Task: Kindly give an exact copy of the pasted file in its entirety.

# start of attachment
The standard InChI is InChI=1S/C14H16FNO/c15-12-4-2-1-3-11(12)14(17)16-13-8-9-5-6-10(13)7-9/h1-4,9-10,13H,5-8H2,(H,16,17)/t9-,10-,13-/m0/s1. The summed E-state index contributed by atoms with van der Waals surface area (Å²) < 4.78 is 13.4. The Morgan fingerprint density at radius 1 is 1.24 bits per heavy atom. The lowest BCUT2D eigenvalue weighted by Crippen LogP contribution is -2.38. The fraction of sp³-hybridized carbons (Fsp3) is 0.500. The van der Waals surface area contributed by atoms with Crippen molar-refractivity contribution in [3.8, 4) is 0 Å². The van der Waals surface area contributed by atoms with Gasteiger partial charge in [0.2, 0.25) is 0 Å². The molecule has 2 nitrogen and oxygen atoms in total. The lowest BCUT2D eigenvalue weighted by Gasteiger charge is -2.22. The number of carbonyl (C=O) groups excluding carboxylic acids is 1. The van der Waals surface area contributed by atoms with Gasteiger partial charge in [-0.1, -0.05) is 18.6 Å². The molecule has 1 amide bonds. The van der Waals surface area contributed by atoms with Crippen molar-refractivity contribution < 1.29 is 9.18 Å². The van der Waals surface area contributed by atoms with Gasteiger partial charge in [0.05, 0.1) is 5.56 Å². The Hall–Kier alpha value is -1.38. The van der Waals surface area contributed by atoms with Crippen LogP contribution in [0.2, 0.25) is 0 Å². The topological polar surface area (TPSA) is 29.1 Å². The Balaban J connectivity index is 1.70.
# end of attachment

The standard InChI is InChI=1S/C14H16FNO/c15-12-4-2-1-3-11(12)14(17)16-13-8-9-5-6-10(13)7-9/h1-4,9-10,13H,5-8H2,(H,16,17)/t9-,10-,13-/m0/s1. The summed E-state index contributed by atoms with van der Waals surface area (Å²) < 4.78 is 13.4. The Morgan fingerprint density at radius 1 is 1.24 bits per heavy atom. The lowest BCUT2D eigenvalue weighted by Crippen LogP contribution is -2.38. The fraction of sp³-hybridized carbons (Fsp3) is 0.500. The van der Waals surface area contributed by atoms with Crippen molar-refractivity contribution in [3.8, 4) is 0 Å². The van der Waals surface area contributed by atoms with Gasteiger partial charge in [0.2, 0.25) is 0 Å². The molecule has 2 nitrogen and oxygen atoms in total. The lowest BCUT2D eigenvalue weighted by Gasteiger charge is -2.22. The number of carbonyl (C=O) groups excluding carboxylic acids is 1. The van der Waals surface area contributed by atoms with Gasteiger partial charge in [-0.1, -0.05) is 18.6 Å². The molecule has 1 amide bonds. The van der Waals surface area contributed by atoms with Crippen molar-refractivity contribution < 1.29 is 9.18 Å². The van der Waals surface area contributed by atoms with Gasteiger partial charge in [0.05, 0.1) is 5.56 Å². The Hall–Kier alpha value is -1.38. The van der Waals surface area contributed by atoms with Crippen LogP contribution in [0.2, 0.25) is 0 Å². The topological polar surface area (TPSA) is 29.1 Å². The Balaban J connectivity index is 1.70.